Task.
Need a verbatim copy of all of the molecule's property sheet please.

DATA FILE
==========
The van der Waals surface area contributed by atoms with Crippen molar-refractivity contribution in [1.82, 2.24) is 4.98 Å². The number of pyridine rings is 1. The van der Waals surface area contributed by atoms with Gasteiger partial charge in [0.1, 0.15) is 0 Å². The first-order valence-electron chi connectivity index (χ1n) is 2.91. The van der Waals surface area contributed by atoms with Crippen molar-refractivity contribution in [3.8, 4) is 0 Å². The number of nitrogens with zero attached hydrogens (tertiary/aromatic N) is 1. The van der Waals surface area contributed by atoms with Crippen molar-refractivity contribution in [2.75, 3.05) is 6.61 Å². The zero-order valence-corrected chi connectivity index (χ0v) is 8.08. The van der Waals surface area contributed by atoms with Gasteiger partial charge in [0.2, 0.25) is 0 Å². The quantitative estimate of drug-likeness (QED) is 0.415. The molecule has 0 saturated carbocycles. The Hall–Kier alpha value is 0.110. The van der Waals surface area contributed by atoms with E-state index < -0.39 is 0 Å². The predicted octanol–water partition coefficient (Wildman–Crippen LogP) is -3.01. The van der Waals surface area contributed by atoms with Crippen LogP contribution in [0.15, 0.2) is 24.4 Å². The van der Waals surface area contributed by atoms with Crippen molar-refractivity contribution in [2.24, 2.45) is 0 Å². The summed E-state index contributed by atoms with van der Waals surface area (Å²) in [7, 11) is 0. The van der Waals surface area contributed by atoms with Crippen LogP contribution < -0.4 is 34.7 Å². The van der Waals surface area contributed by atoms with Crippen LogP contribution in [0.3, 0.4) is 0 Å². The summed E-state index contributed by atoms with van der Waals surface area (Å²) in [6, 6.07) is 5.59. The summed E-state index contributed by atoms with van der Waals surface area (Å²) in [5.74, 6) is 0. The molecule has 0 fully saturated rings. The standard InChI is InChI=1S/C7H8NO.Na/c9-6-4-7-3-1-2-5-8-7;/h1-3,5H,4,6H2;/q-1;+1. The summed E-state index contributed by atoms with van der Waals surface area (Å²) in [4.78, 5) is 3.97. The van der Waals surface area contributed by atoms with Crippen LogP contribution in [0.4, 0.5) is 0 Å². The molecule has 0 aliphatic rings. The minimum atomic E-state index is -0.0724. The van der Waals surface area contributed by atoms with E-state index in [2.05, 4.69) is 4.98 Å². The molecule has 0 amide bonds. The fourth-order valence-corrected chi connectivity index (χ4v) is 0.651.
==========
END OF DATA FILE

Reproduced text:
The van der Waals surface area contributed by atoms with Crippen molar-refractivity contribution in [1.82, 2.24) is 4.98 Å². The number of pyridine rings is 1. The van der Waals surface area contributed by atoms with Gasteiger partial charge in [0.1, 0.15) is 0 Å². The first-order valence-electron chi connectivity index (χ1n) is 2.91. The van der Waals surface area contributed by atoms with Crippen molar-refractivity contribution in [3.8, 4) is 0 Å². The number of nitrogens with zero attached hydrogens (tertiary/aromatic N) is 1. The van der Waals surface area contributed by atoms with Crippen molar-refractivity contribution in [2.75, 3.05) is 6.61 Å². The zero-order valence-corrected chi connectivity index (χ0v) is 8.08. The van der Waals surface area contributed by atoms with Gasteiger partial charge in [0.2, 0.25) is 0 Å². The quantitative estimate of drug-likeness (QED) is 0.415. The molecule has 0 saturated carbocycles. The Hall–Kier alpha value is 0.110. The van der Waals surface area contributed by atoms with E-state index < -0.39 is 0 Å². The predicted octanol–water partition coefficient (Wildman–Crippen LogP) is -3.01. The van der Waals surface area contributed by atoms with Crippen LogP contribution in [0.15, 0.2) is 24.4 Å². The van der Waals surface area contributed by atoms with Crippen molar-refractivity contribution in [2.24, 2.45) is 0 Å². The summed E-state index contributed by atoms with van der Waals surface area (Å²) in [7, 11) is 0. The van der Waals surface area contributed by atoms with Crippen LogP contribution < -0.4 is 34.7 Å². The van der Waals surface area contributed by atoms with Crippen LogP contribution in [0.3, 0.4) is 0 Å². The summed E-state index contributed by atoms with van der Waals surface area (Å²) in [6, 6.07) is 5.59. The summed E-state index contributed by atoms with van der Waals surface area (Å²) in [5.74, 6) is 0. The molecule has 0 fully saturated rings. The standard InChI is InChI=1S/C7H8NO.Na/c9-6-4-7-3-1-2-5-8-7;/h1-3,5H,4,6H2;/q-1;+1. The summed E-state index contributed by atoms with van der Waals surface area (Å²) in [4.78, 5) is 3.97. The van der Waals surface area contributed by atoms with Crippen LogP contribution in [0.4, 0.5) is 0 Å². The molecule has 0 aliphatic rings. The minimum atomic E-state index is -0.0724. The van der Waals surface area contributed by atoms with E-state index in [2.05, 4.69) is 4.98 Å². The molecule has 0 amide bonds. The fourth-order valence-corrected chi connectivity index (χ4v) is 0.651.